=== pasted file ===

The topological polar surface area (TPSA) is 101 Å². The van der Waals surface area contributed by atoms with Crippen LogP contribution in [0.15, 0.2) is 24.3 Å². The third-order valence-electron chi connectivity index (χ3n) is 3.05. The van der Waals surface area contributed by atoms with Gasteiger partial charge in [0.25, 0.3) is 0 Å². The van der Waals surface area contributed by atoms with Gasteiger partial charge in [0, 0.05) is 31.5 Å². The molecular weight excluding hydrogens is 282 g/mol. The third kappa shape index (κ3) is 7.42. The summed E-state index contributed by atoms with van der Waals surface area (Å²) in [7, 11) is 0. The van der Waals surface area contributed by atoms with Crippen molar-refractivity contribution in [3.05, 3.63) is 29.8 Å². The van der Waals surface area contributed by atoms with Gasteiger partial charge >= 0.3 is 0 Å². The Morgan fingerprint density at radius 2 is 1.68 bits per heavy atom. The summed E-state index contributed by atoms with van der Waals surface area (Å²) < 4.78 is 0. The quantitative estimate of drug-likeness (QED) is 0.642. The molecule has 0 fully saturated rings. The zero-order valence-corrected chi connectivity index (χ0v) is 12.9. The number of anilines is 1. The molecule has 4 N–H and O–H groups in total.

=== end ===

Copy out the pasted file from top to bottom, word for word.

The topological polar surface area (TPSA) is 101 Å². The van der Waals surface area contributed by atoms with Crippen LogP contribution in [0.15, 0.2) is 24.3 Å². The third-order valence-electron chi connectivity index (χ3n) is 3.05. The van der Waals surface area contributed by atoms with Gasteiger partial charge in [0.25, 0.3) is 0 Å². The van der Waals surface area contributed by atoms with Gasteiger partial charge in [0, 0.05) is 31.5 Å². The molecular weight excluding hydrogens is 282 g/mol. The third kappa shape index (κ3) is 7.42. The summed E-state index contributed by atoms with van der Waals surface area (Å²) in [7, 11) is 0. The van der Waals surface area contributed by atoms with Crippen molar-refractivity contribution in [3.05, 3.63) is 29.8 Å². The van der Waals surface area contributed by atoms with Gasteiger partial charge >= 0.3 is 0 Å². The Morgan fingerprint density at radius 2 is 1.68 bits per heavy atom. The summed E-state index contributed by atoms with van der Waals surface area (Å²) < 4.78 is 0. The quantitative estimate of drug-likeness (QED) is 0.642. The molecule has 0 fully saturated rings. The zero-order valence-corrected chi connectivity index (χ0v) is 12.9. The number of anilines is 1. The molecule has 4 N–H and O–H groups in total.